Carbon nanofoam is an allotrope of carbon discovered in 1997 by Andrei V. Rode and co-workers at the Australian National University in Canberra. It consists of a cluster-assembly of carbon atoms strung together in a loose three-dimensional web. The material is extremely light, with a density of 2–10 mg/cm3 (0.0012 lb/ft3).
Each cluster is about 6 nanometers wide and consists of about 4000 carbon atoms linked in graphite-like sheets that are given negative curvature by the inclusion of heptagons among the regular hexagonal pattern. This is the opposite of what happens in the case of buckminsterfullerenes, in which carbon sheets are given positive curvature by the inclusion of pentagons.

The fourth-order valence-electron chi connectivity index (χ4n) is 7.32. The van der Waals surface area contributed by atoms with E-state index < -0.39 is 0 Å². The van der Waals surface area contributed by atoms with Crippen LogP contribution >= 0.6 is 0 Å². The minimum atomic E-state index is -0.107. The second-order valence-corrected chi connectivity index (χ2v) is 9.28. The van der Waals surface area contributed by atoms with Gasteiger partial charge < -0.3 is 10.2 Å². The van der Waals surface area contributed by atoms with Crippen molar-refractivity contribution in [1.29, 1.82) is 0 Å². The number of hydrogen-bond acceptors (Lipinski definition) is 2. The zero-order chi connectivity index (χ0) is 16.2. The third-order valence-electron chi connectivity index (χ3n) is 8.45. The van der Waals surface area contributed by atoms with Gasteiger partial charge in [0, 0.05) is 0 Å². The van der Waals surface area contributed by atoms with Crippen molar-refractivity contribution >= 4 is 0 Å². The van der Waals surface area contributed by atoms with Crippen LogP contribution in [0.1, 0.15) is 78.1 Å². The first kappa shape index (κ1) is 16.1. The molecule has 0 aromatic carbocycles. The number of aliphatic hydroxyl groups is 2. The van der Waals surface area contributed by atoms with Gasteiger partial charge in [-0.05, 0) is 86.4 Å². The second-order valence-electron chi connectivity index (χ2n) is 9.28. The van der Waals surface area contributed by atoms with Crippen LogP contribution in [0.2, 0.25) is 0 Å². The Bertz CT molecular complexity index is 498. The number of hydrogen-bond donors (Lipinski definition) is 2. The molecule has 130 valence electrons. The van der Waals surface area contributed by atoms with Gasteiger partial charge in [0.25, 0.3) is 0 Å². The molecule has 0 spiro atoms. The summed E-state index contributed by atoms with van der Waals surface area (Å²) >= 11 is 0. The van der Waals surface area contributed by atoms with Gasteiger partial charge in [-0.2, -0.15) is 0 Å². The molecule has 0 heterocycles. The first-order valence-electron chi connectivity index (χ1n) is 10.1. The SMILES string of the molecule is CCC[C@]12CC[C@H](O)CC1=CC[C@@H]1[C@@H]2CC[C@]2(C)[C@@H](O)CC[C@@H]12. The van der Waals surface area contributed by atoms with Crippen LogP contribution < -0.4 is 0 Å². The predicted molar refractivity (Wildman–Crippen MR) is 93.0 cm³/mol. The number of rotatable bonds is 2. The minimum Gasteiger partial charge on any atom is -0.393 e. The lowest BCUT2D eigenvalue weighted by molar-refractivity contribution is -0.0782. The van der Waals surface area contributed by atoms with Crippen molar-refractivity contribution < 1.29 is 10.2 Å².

The large-scale structure of carbon nanofoam is similar to that of an aerogel, but with 1% of the density of previously produced carbon aerogels—or only a few times the density of air at sea level. Unlike carbon aerogels, carbon nanofoam is a poor electrical conductor. The nanofoam contains numerous unpaired electrons, which Rode and colleagues propose is due to carbon atoms with only three bonds that are found at topological and bonding defects. This gives rise to what is perhaps carbon nanofoam's most unusual feature: it is attracted to magnets, and below −183 °C can itself be made magnetic.
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